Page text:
What would the provisions of the Directive mean for Latvian companies and private individuals?
The Latvian Law on Corporate Income Tax already contains several anti-avoidance provisions that deny the application of beneficial tax treatments or exemptions in case transactions (including the incorporation of certain companies) are carried out solely to obtain tax benefits. The substance over the form principle, established in the Law on Taxes and Duties, provides tax authorities opportunities to reclassify transactions and remove the application of all beneficial taxation rules (including those set when implementing the EU Directives).
The most commonly used tax exemption by companies is the tax-free treatment of pass-through dividends, which are exempt from corporate income tax in Latvia if they are received from a payer who is a corporate income taxpayer in its country of residence, or dividends from which tax has been withheld in the country of their payment (with the exception of dividends received from a person established in low-tax countries). A similar exemption is provided in the Law on Personal Income Tax which stipulates exemption from personal income tax for dividends if corporate income tax is paid for them and received from a company registered in the EU or EEA country which is established and acts in accordance with the respective legal acts of that country.
If the payer of dividends qualified as a “shell”, it is more likely that exemptions from corporate income tax and personal income tax for received dividends would be denied, even under the current rules.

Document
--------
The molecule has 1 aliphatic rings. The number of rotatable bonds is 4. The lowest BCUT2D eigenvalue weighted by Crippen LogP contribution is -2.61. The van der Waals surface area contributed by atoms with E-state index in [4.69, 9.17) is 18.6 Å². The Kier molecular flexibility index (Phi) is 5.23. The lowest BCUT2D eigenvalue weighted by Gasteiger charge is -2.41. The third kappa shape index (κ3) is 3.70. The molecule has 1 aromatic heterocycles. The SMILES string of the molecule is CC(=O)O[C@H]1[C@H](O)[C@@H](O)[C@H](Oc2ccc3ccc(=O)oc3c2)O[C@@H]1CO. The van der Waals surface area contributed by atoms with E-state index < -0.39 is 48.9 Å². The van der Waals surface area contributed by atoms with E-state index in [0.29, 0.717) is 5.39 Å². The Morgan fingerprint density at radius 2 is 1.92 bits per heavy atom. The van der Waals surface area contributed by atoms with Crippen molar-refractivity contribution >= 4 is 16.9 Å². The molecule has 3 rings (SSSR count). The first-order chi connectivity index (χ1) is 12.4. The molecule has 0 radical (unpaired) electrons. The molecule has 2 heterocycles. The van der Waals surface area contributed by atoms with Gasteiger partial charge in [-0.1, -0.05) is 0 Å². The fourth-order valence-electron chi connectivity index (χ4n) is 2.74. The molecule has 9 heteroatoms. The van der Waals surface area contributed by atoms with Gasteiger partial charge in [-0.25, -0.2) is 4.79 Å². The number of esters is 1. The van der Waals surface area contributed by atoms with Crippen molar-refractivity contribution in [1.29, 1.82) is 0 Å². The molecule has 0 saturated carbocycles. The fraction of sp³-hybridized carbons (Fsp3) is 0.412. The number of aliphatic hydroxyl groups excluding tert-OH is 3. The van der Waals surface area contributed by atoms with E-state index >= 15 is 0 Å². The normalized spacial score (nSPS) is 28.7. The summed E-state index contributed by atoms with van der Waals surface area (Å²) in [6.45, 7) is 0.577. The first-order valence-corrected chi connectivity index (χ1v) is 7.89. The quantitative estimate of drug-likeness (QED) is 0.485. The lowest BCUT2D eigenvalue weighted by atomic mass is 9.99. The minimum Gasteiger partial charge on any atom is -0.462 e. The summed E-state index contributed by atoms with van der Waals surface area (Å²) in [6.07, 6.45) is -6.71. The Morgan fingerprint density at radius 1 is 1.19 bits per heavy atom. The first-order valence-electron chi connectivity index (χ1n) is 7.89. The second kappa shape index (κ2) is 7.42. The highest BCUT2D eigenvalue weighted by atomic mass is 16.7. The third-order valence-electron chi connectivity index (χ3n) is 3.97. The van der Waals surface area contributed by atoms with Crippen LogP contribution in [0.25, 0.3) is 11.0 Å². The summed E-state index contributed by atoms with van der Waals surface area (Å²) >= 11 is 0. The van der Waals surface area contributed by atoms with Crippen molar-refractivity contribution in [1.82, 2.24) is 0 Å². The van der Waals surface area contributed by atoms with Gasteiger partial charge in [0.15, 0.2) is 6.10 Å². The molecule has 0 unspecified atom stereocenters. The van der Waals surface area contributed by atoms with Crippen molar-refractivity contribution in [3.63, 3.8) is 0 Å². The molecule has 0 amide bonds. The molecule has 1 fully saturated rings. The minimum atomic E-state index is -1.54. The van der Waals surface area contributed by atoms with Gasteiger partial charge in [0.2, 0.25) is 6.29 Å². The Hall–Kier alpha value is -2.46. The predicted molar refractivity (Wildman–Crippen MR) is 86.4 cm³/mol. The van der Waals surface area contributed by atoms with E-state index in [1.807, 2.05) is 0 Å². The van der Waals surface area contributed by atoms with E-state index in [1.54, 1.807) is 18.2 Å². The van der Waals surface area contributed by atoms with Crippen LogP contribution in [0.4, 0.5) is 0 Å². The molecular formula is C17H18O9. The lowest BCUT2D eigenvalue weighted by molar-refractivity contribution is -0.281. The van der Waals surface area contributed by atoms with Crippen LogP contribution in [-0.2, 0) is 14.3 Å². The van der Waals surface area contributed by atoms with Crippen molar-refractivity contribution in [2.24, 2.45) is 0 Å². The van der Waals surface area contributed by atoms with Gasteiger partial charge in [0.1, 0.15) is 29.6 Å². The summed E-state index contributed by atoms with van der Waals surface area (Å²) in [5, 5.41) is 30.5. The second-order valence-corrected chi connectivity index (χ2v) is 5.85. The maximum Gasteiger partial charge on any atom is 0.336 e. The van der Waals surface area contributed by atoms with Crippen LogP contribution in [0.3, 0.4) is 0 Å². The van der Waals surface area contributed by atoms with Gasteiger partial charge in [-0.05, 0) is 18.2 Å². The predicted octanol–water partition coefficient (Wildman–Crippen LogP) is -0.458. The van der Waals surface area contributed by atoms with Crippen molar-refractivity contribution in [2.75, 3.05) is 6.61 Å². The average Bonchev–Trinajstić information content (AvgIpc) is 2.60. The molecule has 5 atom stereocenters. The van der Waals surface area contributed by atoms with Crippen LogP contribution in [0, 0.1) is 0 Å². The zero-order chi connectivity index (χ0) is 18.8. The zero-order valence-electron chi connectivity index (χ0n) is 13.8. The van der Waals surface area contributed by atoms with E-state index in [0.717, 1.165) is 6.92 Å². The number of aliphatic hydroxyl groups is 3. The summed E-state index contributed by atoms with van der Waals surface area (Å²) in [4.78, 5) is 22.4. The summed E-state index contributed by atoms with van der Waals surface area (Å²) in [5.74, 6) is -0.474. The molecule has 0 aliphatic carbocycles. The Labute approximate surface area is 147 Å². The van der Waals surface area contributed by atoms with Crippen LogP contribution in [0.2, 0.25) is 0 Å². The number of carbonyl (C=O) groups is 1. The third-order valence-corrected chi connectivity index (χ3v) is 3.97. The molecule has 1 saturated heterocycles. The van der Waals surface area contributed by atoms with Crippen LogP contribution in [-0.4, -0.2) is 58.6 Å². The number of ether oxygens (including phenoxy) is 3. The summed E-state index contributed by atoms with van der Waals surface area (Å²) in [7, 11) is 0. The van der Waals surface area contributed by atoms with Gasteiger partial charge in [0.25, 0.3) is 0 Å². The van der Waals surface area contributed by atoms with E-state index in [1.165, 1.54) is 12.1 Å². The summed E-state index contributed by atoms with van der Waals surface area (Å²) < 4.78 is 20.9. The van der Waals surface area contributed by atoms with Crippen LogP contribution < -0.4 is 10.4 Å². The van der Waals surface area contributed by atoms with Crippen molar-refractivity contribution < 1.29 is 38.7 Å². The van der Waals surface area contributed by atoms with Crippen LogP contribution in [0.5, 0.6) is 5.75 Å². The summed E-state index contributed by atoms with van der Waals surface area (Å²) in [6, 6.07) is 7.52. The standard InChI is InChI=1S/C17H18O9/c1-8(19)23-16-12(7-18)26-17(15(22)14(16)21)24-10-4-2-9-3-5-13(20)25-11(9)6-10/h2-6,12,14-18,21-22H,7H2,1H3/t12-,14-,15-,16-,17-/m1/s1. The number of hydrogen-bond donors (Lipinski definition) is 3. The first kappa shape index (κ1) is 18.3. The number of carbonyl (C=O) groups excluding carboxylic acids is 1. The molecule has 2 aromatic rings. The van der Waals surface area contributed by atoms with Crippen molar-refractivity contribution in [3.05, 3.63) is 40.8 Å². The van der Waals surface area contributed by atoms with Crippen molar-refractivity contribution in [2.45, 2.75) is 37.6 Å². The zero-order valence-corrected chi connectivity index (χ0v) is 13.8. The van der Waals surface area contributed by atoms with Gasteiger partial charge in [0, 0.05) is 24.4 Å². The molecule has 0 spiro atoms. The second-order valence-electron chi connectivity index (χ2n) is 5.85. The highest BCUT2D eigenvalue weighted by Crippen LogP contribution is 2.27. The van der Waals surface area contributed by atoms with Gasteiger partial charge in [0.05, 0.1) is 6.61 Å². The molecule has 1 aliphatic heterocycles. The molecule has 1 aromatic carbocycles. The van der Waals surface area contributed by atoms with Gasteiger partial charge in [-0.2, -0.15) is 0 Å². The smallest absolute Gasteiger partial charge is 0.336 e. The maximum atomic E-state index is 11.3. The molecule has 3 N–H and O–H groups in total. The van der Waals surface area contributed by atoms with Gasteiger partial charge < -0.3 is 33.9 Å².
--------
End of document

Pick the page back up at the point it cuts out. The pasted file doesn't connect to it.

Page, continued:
Additionally, other possible consequences dealing with the company qualified as a “shell” include:
- Denied exemption from sale of shares held more than thirty-six months;
- Denied exemption from write-offs of doubtful debts;
- Withholding tax application to management and consulting fees;
- Denied tax-neutral mergers – taxation of capital gains, deriving in the course of cross-border mergers.
At the moment of drafting this article, Latvian tax authorities have not published any guidelines on criteria for evaluating economic substance. Thus, if the Directive is adopted, tax laws change, and respective wider tax consequences are expected.
What would the provisions of the Directive mean for Estonian companies and private individuals?
The Estonian Income Tax Act already includes a number of anti-avoidance provisions, mostly transposed from the EU anti-avoidance directives, allowing the tax authority to apply what is, in effect, an economic substance rule. In particular, exemption on the redistribution of dividends received from a company lacking substance can be denied based on the existing rules.
Some of the consequences of being a “shell” undertaking or dealing with a foreign “shell” undertaking include:
- Tax treaty benefits denied on payments made to a “shell” company – making the company subject to withholding taxes in the source countries
- Denied exemption for royalties – withholding taxation of royalties paid to non-residents
- Undertaking’s income becomes taxable directly at the EU shareholder level
Estonian resident individuals who have a stake in an EU company should be mindful of the risk that, should the company prove to be a “shell”, the company’s income may be taxed as if directly accrued to the individual shareholder.
Written by Dr Aistė Medelienė, Ingūna Ābele, Kristers Zālītis, Dr Mindaugas Lukas, Rolan Jankelevitsh, Priit Raudsepp, Vytenis Čepė